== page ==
Process Winnipeg Skating Shelters _ Patkau Architects Bike Hanger _ Manifesto Architecture P.C.
Archipulse Metropol Parasol _ J. Mayer H. Architects Scale Leap _ Marta Gonzalez Anton
Museum Going, Walking, Opening to the Landscape _ Diego Terna MACRO Museum of Contemporary Art _ Odile Decq Benoit Cornette Architectes Urbanistes San Telmo Museum Extension _ Nieto Sobejano Arquitectos Coa Valley Museum of Art and Archaeology _ Camilo Rebelo + Tiago Pimentel Guangdong Museum _ Rocco Design Architects Soumaya Museum _ FREE - Fernando Romero Andalucia’s Museum of Memory _ Alberto Campo Baeza Turin Automobile Museum _ Cino Zucchi Architetti
Art Center Coming Together _ Julia van den Hout L'Atlantida Performing Arts Center _ Josep Llinas Municipal Theater of Zafra _ Enrique Krahe Infanta Leonor Theater _ Mrpr Arquitectos Tower of Arts _ Forma6
Going, walking, working is a song by Piero Ciampi that introduces the description of a group of museums that use the path as a main attraction. Walking in a museum means performing an artistic act through a physical movement, such as Robert Walser describes in the novel The Walk. Through the verbs proposed by Ciampi, we carry out a survey on these contemporary museums, as assessed in the light of the words of Brian O'Doherty, who, in the same years when Ciampi was singing his song, presented a profound criticism of the museum turned into a white cube. From walking in interior spaces, we therefore will pass to the outside, to the concept of the museum as a work of art in itself, son of the white cube described by the Irish artist. Finally, Gerhard Richter will show us a way to undermine the museum box, through the opening to the landscape, concluding the journey started with the verbs going, walking, by the Italian singer. Written by Diego Terna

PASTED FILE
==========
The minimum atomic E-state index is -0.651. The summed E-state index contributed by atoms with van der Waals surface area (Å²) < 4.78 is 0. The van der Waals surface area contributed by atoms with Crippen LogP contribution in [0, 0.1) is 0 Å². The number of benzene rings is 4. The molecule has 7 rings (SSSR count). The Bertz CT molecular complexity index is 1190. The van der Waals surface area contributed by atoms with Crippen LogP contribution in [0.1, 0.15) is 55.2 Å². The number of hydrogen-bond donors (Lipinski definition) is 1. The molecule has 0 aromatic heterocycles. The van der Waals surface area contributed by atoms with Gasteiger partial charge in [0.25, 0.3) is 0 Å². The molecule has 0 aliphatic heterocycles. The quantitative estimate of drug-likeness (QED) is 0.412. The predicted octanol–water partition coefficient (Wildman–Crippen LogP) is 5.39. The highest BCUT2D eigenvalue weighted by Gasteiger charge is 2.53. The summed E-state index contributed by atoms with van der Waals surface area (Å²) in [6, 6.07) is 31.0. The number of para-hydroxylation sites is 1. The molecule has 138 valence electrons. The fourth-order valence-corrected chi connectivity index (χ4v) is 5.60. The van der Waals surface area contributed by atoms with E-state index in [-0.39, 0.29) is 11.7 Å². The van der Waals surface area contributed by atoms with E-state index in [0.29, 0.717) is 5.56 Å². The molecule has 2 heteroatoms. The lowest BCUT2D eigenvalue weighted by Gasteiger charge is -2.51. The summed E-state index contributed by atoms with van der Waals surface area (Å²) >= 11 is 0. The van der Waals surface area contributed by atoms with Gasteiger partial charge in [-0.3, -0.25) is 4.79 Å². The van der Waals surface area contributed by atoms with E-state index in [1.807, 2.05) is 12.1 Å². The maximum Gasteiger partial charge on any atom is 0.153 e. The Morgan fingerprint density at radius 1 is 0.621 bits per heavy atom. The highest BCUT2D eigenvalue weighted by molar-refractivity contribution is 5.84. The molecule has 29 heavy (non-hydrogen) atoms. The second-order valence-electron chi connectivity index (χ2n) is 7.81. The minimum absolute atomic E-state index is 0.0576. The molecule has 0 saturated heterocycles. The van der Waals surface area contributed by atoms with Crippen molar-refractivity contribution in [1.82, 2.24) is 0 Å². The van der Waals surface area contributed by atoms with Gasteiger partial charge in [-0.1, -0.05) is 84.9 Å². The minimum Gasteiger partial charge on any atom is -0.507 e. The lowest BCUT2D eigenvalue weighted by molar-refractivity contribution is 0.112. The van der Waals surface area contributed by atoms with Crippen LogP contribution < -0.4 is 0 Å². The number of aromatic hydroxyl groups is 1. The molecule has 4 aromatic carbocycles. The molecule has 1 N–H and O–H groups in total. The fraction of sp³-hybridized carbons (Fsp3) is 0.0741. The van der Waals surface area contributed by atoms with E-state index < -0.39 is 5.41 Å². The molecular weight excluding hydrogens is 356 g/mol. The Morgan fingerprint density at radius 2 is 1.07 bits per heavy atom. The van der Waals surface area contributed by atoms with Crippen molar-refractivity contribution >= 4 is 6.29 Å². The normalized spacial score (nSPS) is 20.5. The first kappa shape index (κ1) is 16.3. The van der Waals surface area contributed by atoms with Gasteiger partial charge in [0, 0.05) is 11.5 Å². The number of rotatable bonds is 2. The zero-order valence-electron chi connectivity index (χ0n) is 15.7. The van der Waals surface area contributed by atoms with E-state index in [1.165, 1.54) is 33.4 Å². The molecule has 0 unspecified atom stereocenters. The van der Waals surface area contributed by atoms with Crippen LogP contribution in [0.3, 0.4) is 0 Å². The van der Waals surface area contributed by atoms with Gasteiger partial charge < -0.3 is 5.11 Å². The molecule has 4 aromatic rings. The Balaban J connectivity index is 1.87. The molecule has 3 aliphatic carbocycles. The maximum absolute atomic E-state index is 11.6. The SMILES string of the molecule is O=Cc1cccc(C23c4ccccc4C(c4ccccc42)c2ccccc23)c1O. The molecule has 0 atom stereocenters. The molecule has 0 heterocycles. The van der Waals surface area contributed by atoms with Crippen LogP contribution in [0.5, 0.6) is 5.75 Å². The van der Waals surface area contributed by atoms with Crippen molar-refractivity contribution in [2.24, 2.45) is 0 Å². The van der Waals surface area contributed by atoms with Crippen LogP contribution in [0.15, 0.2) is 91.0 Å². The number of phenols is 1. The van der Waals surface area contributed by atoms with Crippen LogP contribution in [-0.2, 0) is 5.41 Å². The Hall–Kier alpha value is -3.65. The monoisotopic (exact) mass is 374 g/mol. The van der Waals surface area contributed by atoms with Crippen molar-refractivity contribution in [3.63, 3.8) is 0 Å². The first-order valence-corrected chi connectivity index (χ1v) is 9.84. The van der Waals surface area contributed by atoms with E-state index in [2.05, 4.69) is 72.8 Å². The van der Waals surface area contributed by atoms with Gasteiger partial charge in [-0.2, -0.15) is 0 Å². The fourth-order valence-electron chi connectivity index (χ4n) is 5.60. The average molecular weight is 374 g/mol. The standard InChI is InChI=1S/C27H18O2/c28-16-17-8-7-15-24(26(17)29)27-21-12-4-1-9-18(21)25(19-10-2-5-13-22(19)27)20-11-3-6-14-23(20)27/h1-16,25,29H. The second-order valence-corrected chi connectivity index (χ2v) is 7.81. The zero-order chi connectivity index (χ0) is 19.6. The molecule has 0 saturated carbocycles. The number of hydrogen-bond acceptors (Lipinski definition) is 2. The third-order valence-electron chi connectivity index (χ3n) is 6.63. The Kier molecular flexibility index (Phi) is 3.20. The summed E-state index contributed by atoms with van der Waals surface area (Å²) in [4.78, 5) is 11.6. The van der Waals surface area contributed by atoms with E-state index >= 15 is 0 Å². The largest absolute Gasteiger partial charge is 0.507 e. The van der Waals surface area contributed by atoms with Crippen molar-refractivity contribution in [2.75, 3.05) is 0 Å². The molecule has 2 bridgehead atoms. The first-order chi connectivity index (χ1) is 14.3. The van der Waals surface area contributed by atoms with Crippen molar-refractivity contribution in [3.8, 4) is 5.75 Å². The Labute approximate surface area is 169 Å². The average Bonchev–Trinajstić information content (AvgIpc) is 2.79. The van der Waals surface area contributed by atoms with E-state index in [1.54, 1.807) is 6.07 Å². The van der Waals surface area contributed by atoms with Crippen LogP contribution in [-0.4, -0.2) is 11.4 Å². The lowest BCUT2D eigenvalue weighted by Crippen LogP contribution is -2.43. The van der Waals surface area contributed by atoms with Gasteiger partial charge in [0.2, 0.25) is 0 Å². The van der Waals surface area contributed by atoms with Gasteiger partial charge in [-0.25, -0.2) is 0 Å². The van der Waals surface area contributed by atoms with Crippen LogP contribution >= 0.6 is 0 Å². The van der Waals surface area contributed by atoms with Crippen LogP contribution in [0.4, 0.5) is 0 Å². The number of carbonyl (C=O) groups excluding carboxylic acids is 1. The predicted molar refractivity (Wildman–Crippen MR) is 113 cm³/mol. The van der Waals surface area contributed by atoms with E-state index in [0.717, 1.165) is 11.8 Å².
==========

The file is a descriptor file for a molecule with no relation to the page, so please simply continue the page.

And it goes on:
As an art form, performance is highly collaborative. It is a social interaction and dialogue between the artist and viewer, where the exchange of ideas is unique to each event. Traditional auditoriums provide a space for the performers as well as the audience, but cultural exchange isn’t necessarily limited to a traditional performance stage. Classrooms, hallways and lobbies provide a similar opportunity for communication. Moreover, it is in these unconventional spaces that the artist and the audience are not separated by the usual layout of the theater. In outside plazas and lobbies anyone can be the performer, and everyone can experience the work. As such, cultural centers can transform their community by offering a forum for participation, and striving to make cultural experiences a part of everyday life. Written by Julia van den Hout